Quacks are everywhere.
Good doctors are everywhere.
Telling the difference between the two is a challenge to many people who are desperate to improve the quality of life they are experiencing when trying to heal diabetes, COPD, etc.
A few weeks ago, in early February, I went to a seminar hosted by Chiropractor and former Civil Engineer, Dr. Michael Pierce, who claims to have a solution to Diabetes if you’ll participate in his program. (I wrote about it in Authortarian Shaman)
During the seminar, we were given a fast hustle / upsell where he didn’t want any questions, and promised to answer all questions at the end of the event. Never happened. The only questions that he wanted to answer were whether or not you were ready to pay $49 to attend a private “assessment” consultation, and schedule your appointment.
When I pushed back on this upsell and asked if I could wait until I got my tax refund (because the value of the assessment was quoted at $250), I was told that I “didn’t value my health enough as a priority in my life”, and told that I would have to pay $250 once I found that I was ready to “get serious”.
Then I went home and found that this consultation was free if you skipped the seminar and went directly to the appointment setting via their website:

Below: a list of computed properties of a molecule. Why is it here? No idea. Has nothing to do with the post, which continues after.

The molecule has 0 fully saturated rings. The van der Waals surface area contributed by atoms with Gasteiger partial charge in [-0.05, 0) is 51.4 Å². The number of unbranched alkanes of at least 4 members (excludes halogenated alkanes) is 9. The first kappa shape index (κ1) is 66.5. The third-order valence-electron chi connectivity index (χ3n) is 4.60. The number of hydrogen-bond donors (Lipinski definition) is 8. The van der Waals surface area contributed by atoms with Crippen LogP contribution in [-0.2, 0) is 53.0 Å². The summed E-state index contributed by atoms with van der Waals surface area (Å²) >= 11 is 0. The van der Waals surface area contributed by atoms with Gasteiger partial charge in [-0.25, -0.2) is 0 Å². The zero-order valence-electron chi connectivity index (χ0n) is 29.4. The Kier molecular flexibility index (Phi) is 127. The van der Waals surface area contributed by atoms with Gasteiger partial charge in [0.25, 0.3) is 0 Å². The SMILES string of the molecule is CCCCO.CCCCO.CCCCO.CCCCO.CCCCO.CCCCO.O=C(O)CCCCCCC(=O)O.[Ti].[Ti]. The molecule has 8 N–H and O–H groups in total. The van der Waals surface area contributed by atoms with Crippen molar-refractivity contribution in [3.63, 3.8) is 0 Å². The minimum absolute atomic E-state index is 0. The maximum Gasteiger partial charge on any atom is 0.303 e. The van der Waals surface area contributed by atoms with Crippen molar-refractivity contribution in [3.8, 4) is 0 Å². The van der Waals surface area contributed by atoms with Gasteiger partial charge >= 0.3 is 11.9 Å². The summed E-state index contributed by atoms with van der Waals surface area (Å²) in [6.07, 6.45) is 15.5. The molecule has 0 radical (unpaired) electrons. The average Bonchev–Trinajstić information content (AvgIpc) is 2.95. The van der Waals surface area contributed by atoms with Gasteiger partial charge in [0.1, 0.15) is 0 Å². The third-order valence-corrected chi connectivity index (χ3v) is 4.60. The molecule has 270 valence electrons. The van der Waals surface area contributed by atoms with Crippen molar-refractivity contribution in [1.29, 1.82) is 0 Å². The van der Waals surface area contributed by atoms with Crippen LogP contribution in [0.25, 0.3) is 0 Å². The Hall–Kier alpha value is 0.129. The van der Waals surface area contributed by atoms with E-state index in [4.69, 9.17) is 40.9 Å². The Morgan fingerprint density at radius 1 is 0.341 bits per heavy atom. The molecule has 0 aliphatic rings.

So, I was frustrated at a “sounds too good to be true” push for cash from me, especially since they weren’t able to tell me how much the initial assessment and subsequent services were likely to cost in order to determine if this program could help me. Seemed like a whole bunch of snake oil was being pedaled.
My very good friend, B, however, went ahead with the appointment and I just found out that she had to sign up for a line of medical credit in order to pay for the services. To the tune of $7,000. Talk about high-pressure sales !
While I am happy that B is feeling better, that the treatments and supplements appear to be working, I am still dismayed that someone feels it’s necessary to utilize high pressure tactics to get someone to sign away such a large amount of money. Clearly, they knew it would have a $7,000 price tag, or they wouldn’t have signed her up for the medical credit account in order to fund the necessary testing.
I get it that everyone is in medicine for monetary enrichment. I have no problem with people making a profit. I do, however, have a problem with high-pressure tactics and with excessive charges being run up while we “see” if the treatment will work. All while hiding the likely initial cost of the treatment.
I have nothing further to say on this topic right now, but I did want to post on a topic that I first wrote about a month ago to let you know that the treatment appears to be working very well.
Whether or not it’s snake oil is too soon to determine.
Whether or not it’s going to work long term and is worth the price is also too soon to determine.
For now, she’s happy and I’m pleased for her.
As for the Chiropractor doing the hustle for his treatments, I’m still not a fan.